Shadow minister Tulip Siddiq quits over Article 50 vote: "I have no choice"

The Labour MP for Hampstead and Kilburn said she felt she had no choice but to resign. 

NS

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Tulip Siddiq, a shadow minister for early years education, has quit the Labour front bench in order to vote against the triggering of Article 50.

In a letter to Jeremy Corbyn, she said her constituents in Hampstead and Kilburn voted to remain in the European Union, and she felt she had "no choice but to resign". The Labour leadership is imposing a three-line whip on the vote in favour of Article 50. 

She continued: "I do not support the triggering of Article 50 and cannot reconcile myself to the front bench position."

Siddiq said she did not wish to create more complications for the embattled Labour leader, but added: "I do not represent Westminster in Hampstead and Kilburn, I represent Hampstead and Kilburn in Westminster."

She also pointed out the uncertainties of leaving the EU, including the future of counter-terrorism measures, environmental and employment rights, and access to the single market.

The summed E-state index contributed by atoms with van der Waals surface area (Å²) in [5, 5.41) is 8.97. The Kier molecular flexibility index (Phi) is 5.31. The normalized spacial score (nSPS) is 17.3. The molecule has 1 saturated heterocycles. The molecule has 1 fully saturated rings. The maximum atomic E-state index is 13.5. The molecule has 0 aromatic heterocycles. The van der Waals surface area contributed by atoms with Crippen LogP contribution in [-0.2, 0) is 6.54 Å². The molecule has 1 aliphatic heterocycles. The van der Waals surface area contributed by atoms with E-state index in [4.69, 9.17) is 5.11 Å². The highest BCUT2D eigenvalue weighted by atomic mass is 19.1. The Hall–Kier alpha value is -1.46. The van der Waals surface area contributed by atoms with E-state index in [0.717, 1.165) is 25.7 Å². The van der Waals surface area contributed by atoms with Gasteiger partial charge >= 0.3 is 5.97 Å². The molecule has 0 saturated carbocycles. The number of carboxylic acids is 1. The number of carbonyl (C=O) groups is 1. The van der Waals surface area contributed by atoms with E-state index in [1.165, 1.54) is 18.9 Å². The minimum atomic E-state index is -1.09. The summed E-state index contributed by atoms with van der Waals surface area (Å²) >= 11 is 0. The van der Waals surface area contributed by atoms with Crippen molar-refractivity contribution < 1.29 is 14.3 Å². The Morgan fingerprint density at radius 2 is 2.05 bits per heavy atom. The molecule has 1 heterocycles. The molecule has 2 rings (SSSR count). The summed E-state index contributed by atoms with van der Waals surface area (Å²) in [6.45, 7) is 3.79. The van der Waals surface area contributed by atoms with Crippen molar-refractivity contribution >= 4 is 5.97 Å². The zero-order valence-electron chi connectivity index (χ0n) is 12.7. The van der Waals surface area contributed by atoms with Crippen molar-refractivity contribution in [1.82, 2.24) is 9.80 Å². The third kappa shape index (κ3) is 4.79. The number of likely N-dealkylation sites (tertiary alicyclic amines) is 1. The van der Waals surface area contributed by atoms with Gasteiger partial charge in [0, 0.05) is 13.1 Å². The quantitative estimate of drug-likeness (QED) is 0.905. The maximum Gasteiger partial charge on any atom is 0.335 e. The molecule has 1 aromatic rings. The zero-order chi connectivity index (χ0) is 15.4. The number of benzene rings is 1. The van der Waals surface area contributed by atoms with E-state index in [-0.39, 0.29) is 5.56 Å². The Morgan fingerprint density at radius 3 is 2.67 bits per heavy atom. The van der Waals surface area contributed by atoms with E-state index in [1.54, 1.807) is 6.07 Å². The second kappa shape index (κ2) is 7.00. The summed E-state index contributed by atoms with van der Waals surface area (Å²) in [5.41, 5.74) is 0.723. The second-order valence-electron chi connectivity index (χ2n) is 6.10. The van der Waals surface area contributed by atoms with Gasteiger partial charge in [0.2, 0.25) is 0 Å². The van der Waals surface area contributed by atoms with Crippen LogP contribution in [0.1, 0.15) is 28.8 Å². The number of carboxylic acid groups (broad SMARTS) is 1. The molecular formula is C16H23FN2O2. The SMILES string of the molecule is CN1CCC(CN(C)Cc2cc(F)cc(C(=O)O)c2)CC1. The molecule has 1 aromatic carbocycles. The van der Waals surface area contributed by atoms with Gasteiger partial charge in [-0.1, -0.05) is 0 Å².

Siddiq's constituency in leafy North London is one of the most marginal in the country, and voted overwhelmingly to remain in the EU referendum in June. While she increased the Labour majority of her predecessor in 2015, Siddiq now faces a new threat from boundary changes. 

The MP's letter concluded: "I feel the most effective place for me to counter Theresa May's hard Brexit is from the backbenches."

Siddiq had previously made it clear she was prepared to vote against Article 50. After the Supreme Court ruled MPs must have a say on Tuesday, she told The Staggers: "I need reassurances on the following things from the government - access to the single market, the relationship with the customs union, protection of workers' rights, environmental protections and the right for EU nationals living in the UK to stay here."

Julia Rampen is the digital news editor of the New Statesman (previously editor of The Staggers, The New Statesman's online rolling politics blog). She has also been deputy editor at Mirror Money Online and has worked as a financial journalist for several trade magazines.